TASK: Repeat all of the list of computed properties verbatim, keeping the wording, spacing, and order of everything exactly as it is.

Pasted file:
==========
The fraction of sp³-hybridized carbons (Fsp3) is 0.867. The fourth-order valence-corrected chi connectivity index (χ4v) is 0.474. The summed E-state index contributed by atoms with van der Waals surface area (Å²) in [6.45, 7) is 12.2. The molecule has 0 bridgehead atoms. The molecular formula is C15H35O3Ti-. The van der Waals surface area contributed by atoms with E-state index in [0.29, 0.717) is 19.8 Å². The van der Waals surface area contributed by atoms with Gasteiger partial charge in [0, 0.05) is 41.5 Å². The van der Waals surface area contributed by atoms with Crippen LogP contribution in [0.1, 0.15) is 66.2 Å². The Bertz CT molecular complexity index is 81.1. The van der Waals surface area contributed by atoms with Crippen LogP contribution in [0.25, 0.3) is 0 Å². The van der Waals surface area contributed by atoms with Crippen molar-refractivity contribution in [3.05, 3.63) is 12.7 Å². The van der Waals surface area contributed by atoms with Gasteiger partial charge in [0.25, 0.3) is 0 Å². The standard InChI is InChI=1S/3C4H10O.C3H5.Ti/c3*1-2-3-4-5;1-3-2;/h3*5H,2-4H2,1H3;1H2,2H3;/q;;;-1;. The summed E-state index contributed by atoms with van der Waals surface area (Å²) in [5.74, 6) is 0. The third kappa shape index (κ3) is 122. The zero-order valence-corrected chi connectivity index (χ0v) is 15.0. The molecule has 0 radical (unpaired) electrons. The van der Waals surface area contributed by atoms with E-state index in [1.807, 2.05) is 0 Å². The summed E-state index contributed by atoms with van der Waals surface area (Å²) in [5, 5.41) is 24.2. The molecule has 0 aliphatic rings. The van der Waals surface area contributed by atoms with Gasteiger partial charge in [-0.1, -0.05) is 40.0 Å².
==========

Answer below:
The fraction of sp³-hybridized carbons (Fsp3) is 0.867. The fourth-order valence-corrected chi connectivity index (χ4v) is 0.474. The summed E-state index contributed by atoms with van der Waals surface area (Å²) in [6.45, 7) is 12.2. The molecule has 0 bridgehead atoms. The molecular formula is C15H35O3Ti-. The van der Waals surface area contributed by atoms with E-state index in [0.29, 0.717) is 19.8 Å². The van der Waals surface area contributed by atoms with Gasteiger partial charge in [0, 0.05) is 41.5 Å². The van der Waals surface area contributed by atoms with Crippen LogP contribution in [0.1, 0.15) is 66.2 Å². The Bertz CT molecular complexity index is 81.1. The van der Waals surface area contributed by atoms with Crippen LogP contribution in [0.25, 0.3) is 0 Å². The van der Waals surface area contributed by atoms with Crippen molar-refractivity contribution in [3.05, 3.63) is 12.7 Å². The van der Waals surface area contributed by atoms with Gasteiger partial charge in [0.25, 0.3) is 0 Å². The standard InChI is InChI=1S/3C4H10O.C3H5.Ti/c3*1-2-3-4-5;1-3-2;/h3*5H,2-4H2,1H3;1H2,2H3;/q;;;-1;. The summed E-state index contributed by atoms with van der Waals surface area (Å²) in [5.74, 6) is 0. The third kappa shape index (κ3) is 122. The zero-order valence-corrected chi connectivity index (χ0v) is 15.0. The molecule has 0 radical (unpaired) electrons. The van der Waals surface area contributed by atoms with E-state index in [1.807, 2.05) is 0 Å². The summed E-state index contributed by atoms with van der Waals surface area (Å²) in [5, 5.41) is 24.2. The molecule has 0 aliphatic rings. The van der Waals surface area contributed by atoms with Gasteiger partial charge in [-0.1, -0.05) is 40.0 Å².